- You can program it to act like different kinds of USB devices, like a keyboard and mouse, or a MIDI controller.
That makes the 32u4 a good choice for projects that need to communicate with a computer and where you want to keep some '328P code-compatibilities
32-bits is more than 8-bits! This makes these boards faster, and more powerful. Along with 32-bit math, you can also expect a lot more Flash memory, RAM memory, and clock speed.
The world is turning to using 32-bit for all microcontrollers. Adafruit likes the ARM Cortex M0 and M4 series, these are very popular cores with good compiler support. (Compared to the 8-bit cores which are proprietary to Atmel only!)
The price of the M0 based boards have come down to the same levels as most 8-bit boards, so cost is often not a consideration.
These chips are fast and powerful so they can run MakeCode and CircuitPython as well as Arduino.
The SAMD21G uses an ARM Cortex M0+ microcontroller, which is about as small and simple as you get with 32-bit devices.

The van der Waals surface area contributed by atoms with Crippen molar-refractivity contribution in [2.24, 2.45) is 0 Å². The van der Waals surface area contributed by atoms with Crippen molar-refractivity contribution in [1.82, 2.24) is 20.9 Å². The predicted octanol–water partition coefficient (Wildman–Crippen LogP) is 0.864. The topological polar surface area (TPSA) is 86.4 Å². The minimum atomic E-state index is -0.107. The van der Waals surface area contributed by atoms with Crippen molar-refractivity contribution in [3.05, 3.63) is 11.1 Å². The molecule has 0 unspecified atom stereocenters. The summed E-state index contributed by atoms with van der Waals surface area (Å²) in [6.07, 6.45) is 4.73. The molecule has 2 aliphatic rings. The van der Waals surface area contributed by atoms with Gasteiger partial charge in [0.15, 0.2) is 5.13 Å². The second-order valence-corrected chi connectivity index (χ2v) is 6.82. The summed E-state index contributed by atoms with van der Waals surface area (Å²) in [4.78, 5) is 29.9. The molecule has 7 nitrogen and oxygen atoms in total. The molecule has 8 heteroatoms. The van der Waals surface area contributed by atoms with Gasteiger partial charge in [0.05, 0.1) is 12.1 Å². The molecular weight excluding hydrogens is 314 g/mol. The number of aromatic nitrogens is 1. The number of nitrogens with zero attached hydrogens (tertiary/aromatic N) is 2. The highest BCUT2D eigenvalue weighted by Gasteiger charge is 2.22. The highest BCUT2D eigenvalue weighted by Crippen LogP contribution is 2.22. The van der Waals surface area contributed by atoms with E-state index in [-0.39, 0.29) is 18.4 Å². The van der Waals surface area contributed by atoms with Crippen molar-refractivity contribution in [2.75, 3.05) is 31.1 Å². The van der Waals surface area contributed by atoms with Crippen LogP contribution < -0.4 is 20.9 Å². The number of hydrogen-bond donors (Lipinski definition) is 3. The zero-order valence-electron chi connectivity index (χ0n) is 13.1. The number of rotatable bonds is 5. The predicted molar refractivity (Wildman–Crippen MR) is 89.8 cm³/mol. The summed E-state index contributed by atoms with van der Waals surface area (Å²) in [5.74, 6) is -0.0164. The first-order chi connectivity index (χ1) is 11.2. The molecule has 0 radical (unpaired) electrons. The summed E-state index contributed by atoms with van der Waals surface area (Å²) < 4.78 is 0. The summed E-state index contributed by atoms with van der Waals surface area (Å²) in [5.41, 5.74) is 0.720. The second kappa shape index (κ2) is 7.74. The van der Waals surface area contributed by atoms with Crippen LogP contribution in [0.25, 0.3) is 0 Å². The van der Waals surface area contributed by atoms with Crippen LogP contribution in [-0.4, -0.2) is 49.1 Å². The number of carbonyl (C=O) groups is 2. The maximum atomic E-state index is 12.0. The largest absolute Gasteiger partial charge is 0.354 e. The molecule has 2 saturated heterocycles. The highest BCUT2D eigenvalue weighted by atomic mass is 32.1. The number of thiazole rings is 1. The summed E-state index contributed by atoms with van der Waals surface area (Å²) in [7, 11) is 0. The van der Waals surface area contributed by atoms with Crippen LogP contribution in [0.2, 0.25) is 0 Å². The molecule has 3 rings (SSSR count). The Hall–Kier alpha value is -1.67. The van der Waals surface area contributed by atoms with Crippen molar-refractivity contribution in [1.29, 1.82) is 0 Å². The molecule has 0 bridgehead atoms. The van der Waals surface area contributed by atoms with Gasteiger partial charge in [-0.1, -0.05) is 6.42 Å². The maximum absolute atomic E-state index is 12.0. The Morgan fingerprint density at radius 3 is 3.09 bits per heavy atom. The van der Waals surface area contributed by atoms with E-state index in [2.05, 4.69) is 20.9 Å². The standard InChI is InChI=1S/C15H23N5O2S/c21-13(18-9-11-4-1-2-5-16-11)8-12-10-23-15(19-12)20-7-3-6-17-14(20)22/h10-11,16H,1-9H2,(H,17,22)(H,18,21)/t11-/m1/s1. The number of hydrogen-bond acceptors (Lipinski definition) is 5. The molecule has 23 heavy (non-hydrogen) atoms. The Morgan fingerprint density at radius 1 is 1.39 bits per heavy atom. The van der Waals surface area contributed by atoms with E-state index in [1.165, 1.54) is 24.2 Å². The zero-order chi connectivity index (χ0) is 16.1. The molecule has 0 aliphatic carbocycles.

It runs at 48MHz, usually stabilized by an external 32,768Hz crystal oscillator, and has 38 GPIO pins.
It has 256K of Flash memory and 32K of RAM. It doesn't have any EEPROM, but you can read and write sections of the Flash array from code.
Unlike 8-bit microcontrollers, a 32-bit microcontroller can have multiple copies of a peripheral that are called 'instances'.
The SAMD21G has:
- three instances of a basic timer, each of which can be configured with 8. 16, or 24 bits and can generate two PWM waveforms.
- three instances of an advanced timer, two 24-bit and one 16-bit, each of which can generate up to eight PWM waveforms.